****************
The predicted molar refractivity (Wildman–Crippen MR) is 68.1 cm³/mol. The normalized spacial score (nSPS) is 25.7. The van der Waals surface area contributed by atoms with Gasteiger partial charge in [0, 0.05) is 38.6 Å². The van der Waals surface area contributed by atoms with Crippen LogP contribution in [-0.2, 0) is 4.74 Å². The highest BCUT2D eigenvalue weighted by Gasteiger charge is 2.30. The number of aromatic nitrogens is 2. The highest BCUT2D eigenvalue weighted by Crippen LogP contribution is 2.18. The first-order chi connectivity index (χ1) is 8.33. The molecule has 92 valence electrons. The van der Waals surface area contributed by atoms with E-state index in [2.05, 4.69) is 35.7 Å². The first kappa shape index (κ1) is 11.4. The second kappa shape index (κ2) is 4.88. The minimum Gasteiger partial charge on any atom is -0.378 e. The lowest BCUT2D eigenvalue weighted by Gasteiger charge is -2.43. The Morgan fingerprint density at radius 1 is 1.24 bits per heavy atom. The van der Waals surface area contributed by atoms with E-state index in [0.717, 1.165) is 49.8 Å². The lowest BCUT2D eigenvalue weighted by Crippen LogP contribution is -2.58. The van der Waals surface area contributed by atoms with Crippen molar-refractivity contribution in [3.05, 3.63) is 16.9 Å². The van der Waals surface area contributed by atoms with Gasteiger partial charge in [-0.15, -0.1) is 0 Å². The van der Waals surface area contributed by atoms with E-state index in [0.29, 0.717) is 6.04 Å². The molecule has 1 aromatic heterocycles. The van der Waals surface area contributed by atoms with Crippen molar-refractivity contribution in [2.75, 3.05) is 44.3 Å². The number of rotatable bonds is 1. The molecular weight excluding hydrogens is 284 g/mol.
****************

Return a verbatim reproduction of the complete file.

The predicted molar refractivity (Wildman–Crippen MR) is 68.1 cm³/mol. The normalized spacial score (nSPS) is 25.7. The van der Waals surface area contributed by atoms with Gasteiger partial charge in [0, 0.05) is 38.6 Å². The van der Waals surface area contributed by atoms with Crippen LogP contribution in [-0.2, 0) is 4.74 Å². The highest BCUT2D eigenvalue weighted by Gasteiger charge is 2.30. The number of aromatic nitrogens is 2. The highest BCUT2D eigenvalue weighted by Crippen LogP contribution is 2.18. The first-order chi connectivity index (χ1) is 8.33. The molecule has 92 valence electrons. The van der Waals surface area contributed by atoms with E-state index in [2.05, 4.69) is 35.7 Å². The first kappa shape index (κ1) is 11.4. The second kappa shape index (κ2) is 4.88. The minimum Gasteiger partial charge on any atom is -0.378 e. The lowest BCUT2D eigenvalue weighted by Gasteiger charge is -2.43. The Morgan fingerprint density at radius 1 is 1.24 bits per heavy atom. The van der Waals surface area contributed by atoms with E-state index in [0.717, 1.165) is 49.8 Å². The lowest BCUT2D eigenvalue weighted by Crippen LogP contribution is -2.58. The van der Waals surface area contributed by atoms with Crippen molar-refractivity contribution in [3.05, 3.63) is 16.9 Å². The van der Waals surface area contributed by atoms with Gasteiger partial charge in [-0.15, -0.1) is 0 Å². The van der Waals surface area contributed by atoms with E-state index in [0.29, 0.717) is 6.04 Å². The molecule has 1 aromatic heterocycles. The van der Waals surface area contributed by atoms with Crippen molar-refractivity contribution in [2.75, 3.05) is 44.3 Å². The number of rotatable bonds is 1. The molecular weight excluding hydrogens is 284 g/mol.